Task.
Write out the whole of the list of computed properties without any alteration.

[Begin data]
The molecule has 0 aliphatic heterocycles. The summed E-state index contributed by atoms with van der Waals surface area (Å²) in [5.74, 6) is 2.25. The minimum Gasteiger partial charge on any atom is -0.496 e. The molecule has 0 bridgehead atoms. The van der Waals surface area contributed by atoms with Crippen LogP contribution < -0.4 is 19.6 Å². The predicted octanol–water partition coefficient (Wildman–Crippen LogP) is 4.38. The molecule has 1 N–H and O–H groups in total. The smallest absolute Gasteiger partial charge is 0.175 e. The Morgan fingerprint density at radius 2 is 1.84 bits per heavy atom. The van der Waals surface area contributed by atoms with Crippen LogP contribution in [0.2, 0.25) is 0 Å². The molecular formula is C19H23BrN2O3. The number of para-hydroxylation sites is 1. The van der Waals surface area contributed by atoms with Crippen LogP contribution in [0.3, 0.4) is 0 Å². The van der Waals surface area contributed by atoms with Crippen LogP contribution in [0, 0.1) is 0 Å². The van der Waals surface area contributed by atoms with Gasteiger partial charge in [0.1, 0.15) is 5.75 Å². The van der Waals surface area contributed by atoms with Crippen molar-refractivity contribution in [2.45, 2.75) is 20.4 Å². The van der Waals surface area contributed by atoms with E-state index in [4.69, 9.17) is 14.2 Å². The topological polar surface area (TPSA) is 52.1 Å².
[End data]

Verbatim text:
The molecule has 0 aliphatic heterocycles. The summed E-state index contributed by atoms with van der Waals surface area (Å²) in [5.74, 6) is 2.25. The minimum Gasteiger partial charge on any atom is -0.496 e. The molecule has 0 bridgehead atoms. The van der Waals surface area contributed by atoms with Crippen LogP contribution < -0.4 is 19.6 Å². The predicted octanol–water partition coefficient (Wildman–Crippen LogP) is 4.38. The molecule has 1 N–H and O–H groups in total. The smallest absolute Gasteiger partial charge is 0.175 e. The Morgan fingerprint density at radius 2 is 1.84 bits per heavy atom. The van der Waals surface area contributed by atoms with Crippen LogP contribution in [0.2, 0.25) is 0 Å². The molecular formula is C19H23BrN2O3. The number of para-hydroxylation sites is 1. The van der Waals surface area contributed by atoms with Crippen LogP contribution in [0.3, 0.4) is 0 Å². The van der Waals surface area contributed by atoms with Crippen LogP contribution in [0, 0.1) is 0 Å². The van der Waals surface area contributed by atoms with Gasteiger partial charge in [0.1, 0.15) is 5.75 Å². The van der Waals surface area contributed by atoms with Crippen molar-refractivity contribution in [2.45, 2.75) is 20.4 Å². The van der Waals surface area contributed by atoms with E-state index in [4.69, 9.17) is 14.2 Å². The topological polar surface area (TPSA) is 52.1 Å².